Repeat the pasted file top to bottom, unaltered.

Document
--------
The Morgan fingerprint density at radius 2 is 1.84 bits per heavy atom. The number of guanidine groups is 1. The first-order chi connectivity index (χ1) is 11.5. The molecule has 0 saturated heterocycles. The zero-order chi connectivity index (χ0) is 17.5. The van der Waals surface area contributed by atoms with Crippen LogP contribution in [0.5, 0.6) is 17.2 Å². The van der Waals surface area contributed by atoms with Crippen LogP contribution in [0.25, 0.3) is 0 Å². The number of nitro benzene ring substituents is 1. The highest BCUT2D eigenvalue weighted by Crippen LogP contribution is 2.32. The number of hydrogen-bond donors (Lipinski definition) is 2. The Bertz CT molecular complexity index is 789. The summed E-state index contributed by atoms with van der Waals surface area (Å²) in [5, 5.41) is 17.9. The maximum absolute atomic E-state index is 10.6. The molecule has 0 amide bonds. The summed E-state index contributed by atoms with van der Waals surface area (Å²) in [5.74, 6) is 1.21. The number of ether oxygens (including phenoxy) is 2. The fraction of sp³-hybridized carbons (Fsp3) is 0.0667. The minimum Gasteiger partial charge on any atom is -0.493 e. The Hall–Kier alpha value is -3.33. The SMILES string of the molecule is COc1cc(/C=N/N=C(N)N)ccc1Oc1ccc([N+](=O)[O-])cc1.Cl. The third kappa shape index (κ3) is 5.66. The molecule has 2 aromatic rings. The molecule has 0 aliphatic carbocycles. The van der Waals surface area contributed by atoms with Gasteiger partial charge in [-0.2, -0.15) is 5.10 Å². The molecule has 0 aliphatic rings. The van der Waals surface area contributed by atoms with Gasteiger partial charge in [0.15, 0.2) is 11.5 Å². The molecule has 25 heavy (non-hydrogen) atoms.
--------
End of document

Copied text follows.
The Morgan fingerprint density at radius 2 is 1.84 bits per heavy atom. The number of guanidine groups is 1. The first-order chi connectivity index (χ1) is 11.5. The molecule has 0 saturated heterocycles. The zero-order chi connectivity index (χ0) is 17.5. The van der Waals surface area contributed by atoms with Crippen LogP contribution in [0.5, 0.6) is 17.2 Å². The van der Waals surface area contributed by atoms with Crippen LogP contribution in [0.25, 0.3) is 0 Å². The number of nitro benzene ring substituents is 1. The highest BCUT2D eigenvalue weighted by Crippen LogP contribution is 2.32. The number of hydrogen-bond donors (Lipinski definition) is 2. The Bertz CT molecular complexity index is 789. The summed E-state index contributed by atoms with van der Waals surface area (Å²) in [5, 5.41) is 17.9. The maximum absolute atomic E-state index is 10.6. The molecule has 0 amide bonds. The summed E-state index contributed by atoms with van der Waals surface area (Å²) in [5.74, 6) is 1.21. The number of ether oxygens (including phenoxy) is 2. The fraction of sp³-hybridized carbons (Fsp3) is 0.0667. The minimum Gasteiger partial charge on any atom is -0.493 e. The Hall–Kier alpha value is -3.33. The SMILES string of the molecule is COc1cc(/C=N/N=C(N)N)ccc1Oc1ccc([N+](=O)[O-])cc1.Cl. The third kappa shape index (κ3) is 5.66. The molecule has 2 aromatic rings. The molecule has 0 aliphatic carbocycles. The van der Waals surface area contributed by atoms with Gasteiger partial charge in [-0.2, -0.15) is 5.10 Å². The molecule has 0 aliphatic rings. The van der Waals surface area contributed by atoms with Gasteiger partial charge in [0.15, 0.2) is 11.5 Å². The molecule has 25 heavy (non-hydrogen) atoms.